Henry Paker: Cabin Fever - As Henry Paker finds his comic voice there is an elephant in the room that needs addressing. Watching him, you may notice his stance of occasionally leaning backwards with one leg well in front of him, or the way he glides across the small stage, how he draws us into his surreal imagination and even delivers a few gags in French. Fortunately there is a seriousness to Paker that separates his style from that of the iconic Eddie Izzard. But that doesn't mean Paker isn't slightly mad.
In a small tin hut, Paker has aptly themed his show around Cabin Fever, stuck up Kilimanjaro for three months waiting to be rescued. Before we venture up the mountain, Paker opens strongly by sharing his bizarre issues with certain keys on the keyboard. A strange choice to start with, but smartly put-together and physically well acted.
Paker is an appealing and instantly likeable performer, such that his crowd may have felt overly comfortable with him and happily joined in (not really heckling). He managed to deal with these situations very well, in his own words ‘he created an effortless ease with the audience by telling them what to do’. Later he cut someone off in an endearing way by describing how he is going to cannibalise them, yet it manages to come across kindly as it gives him back control. Once or twice Paker seems to get lost in a conversation with himself, but these are the occupational hazards of his chosen style.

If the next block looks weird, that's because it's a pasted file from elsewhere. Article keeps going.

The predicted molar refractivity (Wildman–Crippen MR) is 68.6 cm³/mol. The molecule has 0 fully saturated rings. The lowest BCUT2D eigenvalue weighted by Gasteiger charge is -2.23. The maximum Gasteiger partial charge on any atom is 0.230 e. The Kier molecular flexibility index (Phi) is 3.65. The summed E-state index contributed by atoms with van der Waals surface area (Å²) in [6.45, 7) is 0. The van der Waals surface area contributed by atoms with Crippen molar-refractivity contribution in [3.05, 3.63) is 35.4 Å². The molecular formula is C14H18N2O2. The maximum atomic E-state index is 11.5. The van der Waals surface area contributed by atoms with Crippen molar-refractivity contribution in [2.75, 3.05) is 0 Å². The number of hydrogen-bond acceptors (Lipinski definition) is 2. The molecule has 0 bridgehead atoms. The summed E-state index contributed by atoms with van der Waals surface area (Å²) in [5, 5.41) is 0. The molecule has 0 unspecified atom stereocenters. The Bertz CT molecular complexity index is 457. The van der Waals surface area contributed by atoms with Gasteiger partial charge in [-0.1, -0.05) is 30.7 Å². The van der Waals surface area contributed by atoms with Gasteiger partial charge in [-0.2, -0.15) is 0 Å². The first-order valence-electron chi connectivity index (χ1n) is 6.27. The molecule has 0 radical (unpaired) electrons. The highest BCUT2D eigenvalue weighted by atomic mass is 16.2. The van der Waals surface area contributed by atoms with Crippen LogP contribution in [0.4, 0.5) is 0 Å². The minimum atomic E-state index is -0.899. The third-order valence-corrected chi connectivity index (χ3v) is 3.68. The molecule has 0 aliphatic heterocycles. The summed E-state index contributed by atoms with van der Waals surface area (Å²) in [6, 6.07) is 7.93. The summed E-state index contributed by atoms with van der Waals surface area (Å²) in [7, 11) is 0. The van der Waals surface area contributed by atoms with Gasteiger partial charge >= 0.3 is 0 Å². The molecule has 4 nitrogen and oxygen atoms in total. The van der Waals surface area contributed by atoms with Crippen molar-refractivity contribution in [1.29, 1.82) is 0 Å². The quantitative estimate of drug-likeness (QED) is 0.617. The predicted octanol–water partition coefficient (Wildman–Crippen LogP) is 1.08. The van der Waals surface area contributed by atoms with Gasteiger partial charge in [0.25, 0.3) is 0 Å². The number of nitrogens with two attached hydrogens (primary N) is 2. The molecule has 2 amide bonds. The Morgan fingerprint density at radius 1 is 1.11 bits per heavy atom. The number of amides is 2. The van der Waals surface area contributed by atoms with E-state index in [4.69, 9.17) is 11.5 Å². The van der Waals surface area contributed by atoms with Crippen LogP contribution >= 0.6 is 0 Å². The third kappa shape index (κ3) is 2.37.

On his main theme, Paker creates an engaging and interesting show, with an intensity that meshes well with his slight surrealism. Some of the other ideas he uses have been covered before, such as The Game's trick of paying compliments that are slightly insulting (‘I love one of your eyes’). Paker brings a suave and creative twist to the material, much like his big finale which is well crafted and enjoyable, however fans of Red Dwarf will quickly see where the idea is going and it may lose some of its punch.
Despite familiarities with parts of his set, Paker comes across as creative act. In addition to his unusual imagination he's able to have fun with linguistics, which works well with the audience he has attracted. There is a sensibleness to his madness and coupled with a very enjoyable delivery it's clear that Paker has qualities that can take him far.
7/10 for an entertaining hour but with slightly familiar material - although the Eddie Izzard-esque style is not a negative!